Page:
R0023009R0000107R0012840Seek Outside LBO with 3 piece vestibule.  Hopefully these three photos, combined with the chart below, show the somewhat complex shape which I’ve found to perform so well in bad weather.

Sewing flaps and a bunch of guy loops on is easy.  So what about dimensions?   Specifically, what combination of height, length and width make for the strongest overall mid, while still maintaining useable space?

The chart below details a range of mids I’ve used a decent bit in the field, omitting the BT2 (which is no longer made) and including the Supermid (which I’ve never owned, but is something of a touchstone in the genre).  All of the listed dimensions have either been confirmed by me personally, or in the case of the Supermid taken from numbers Chris Wallace put in his BPL review a number of years ago.  My thesis before beginning this investigation was that lower angles would be characteristic of shelters which shed wind well, snow less well, and had less than ideal liveable space.  The Solomid and Cimarron fit into this category.  Higher angle walls would be characteristic of both good wind and good snow shedding, but would be associated with struggles getting stakes to stay put in looser soils, something I struggled with early this year with the SO 4 man tipi.

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As the numbers show, things are not so simple.  I was not surprised that the long wall of the Solomid was the lowest angle in the test.  I sold that shelter because it didn’t take much snow to put the wall down on my face.  I was a bit surprised that the long wall of the Cimarron was essentially the same angle, something which confirms my suspicion that this mid desperately needs to be 6+ inches taller, for both space and snow shedding purposes.  (It is worth noting that the specs for the LBO and especially Cimarron are deceptive, as these shelters are modified octagons rather than rectangles, and thus longer midpoint to midpoint than corner to corner.  I used the former figure as I think it tells more about bad weather performance.)  I was also surprised that the 4 man did not have steeper angles, and that the short axis of the LBO shares almost the same figure with both the Megalight and Supermid (53 degrees, also the wall angle of the BT2).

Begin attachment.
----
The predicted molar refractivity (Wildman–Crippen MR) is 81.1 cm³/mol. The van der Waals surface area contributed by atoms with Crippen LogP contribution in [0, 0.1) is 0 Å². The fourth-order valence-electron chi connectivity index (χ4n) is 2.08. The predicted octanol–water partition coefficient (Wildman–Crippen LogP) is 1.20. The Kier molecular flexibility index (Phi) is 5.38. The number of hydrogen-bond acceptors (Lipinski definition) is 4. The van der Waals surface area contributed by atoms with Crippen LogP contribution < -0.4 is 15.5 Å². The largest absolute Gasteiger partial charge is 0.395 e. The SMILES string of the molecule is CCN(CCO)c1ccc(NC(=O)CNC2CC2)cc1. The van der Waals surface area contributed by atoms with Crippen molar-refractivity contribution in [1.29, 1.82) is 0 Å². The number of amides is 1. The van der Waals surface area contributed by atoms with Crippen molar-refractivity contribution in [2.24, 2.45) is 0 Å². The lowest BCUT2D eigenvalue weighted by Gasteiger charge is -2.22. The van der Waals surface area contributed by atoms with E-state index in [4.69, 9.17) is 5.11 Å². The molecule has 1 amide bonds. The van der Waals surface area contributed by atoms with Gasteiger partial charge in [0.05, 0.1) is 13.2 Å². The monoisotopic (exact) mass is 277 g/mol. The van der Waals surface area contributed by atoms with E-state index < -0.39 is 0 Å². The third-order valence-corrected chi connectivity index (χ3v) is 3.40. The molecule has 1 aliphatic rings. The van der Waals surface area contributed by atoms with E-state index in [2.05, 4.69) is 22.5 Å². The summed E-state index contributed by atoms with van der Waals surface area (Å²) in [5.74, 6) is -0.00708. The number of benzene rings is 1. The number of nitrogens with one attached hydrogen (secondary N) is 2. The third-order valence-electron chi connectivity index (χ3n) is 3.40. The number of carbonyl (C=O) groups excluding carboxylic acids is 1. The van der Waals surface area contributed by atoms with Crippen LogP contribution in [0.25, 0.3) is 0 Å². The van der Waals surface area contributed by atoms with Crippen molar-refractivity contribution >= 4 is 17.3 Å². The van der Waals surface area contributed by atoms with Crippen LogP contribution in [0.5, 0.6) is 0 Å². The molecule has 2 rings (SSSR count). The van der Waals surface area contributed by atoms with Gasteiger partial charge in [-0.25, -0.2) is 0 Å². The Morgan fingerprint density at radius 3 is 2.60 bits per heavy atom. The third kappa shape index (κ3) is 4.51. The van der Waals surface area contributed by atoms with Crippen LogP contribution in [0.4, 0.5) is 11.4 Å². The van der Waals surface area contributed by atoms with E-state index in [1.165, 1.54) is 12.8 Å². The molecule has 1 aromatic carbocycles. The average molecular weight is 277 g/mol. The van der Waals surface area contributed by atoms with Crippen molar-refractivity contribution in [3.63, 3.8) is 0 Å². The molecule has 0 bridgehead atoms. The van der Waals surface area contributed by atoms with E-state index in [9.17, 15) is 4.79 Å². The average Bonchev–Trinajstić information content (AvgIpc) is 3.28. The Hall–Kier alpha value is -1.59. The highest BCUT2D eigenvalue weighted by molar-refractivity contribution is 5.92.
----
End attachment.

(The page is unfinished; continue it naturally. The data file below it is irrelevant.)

r0021562img_20874 man tipi, at top, with BT2 and Silvertip, below.

These numbers, and my experience of how they play out in the field, show that there is a tension between specific design elements when making a mid.  Steeper walls are better, within the realm of practicality.  They shed all weather better, and provide for more useable interior space.  Taking this approach too far adds weight, both in more canopy material and especially in a much heavier pole.  Modest winds broke a trekking pole used to pitch the 4 man this past winter, one that in the BT2 and LBO had weathered some of the worst weather I’ve ever witnessed.  I also suspect, but cannot quantify, that longer fabric spans require more staking power, and put more stress on even large and well placed stakes.  On that same trip I had a hard time getting the 4 man anchored well enough, in loose desert soil, to hold up to the canopy tension I wanted.  At the time I assumed it was due to a steeper wall angle, but that is obviously not the case, given that I’ve gotten every other shelter here discussed to work just fine in practically identical circumstances, and was using big premium stakes with the 4 man.

I suspect that making a mid much taller than 72 inches quickly runs into exponentially diminishing returns.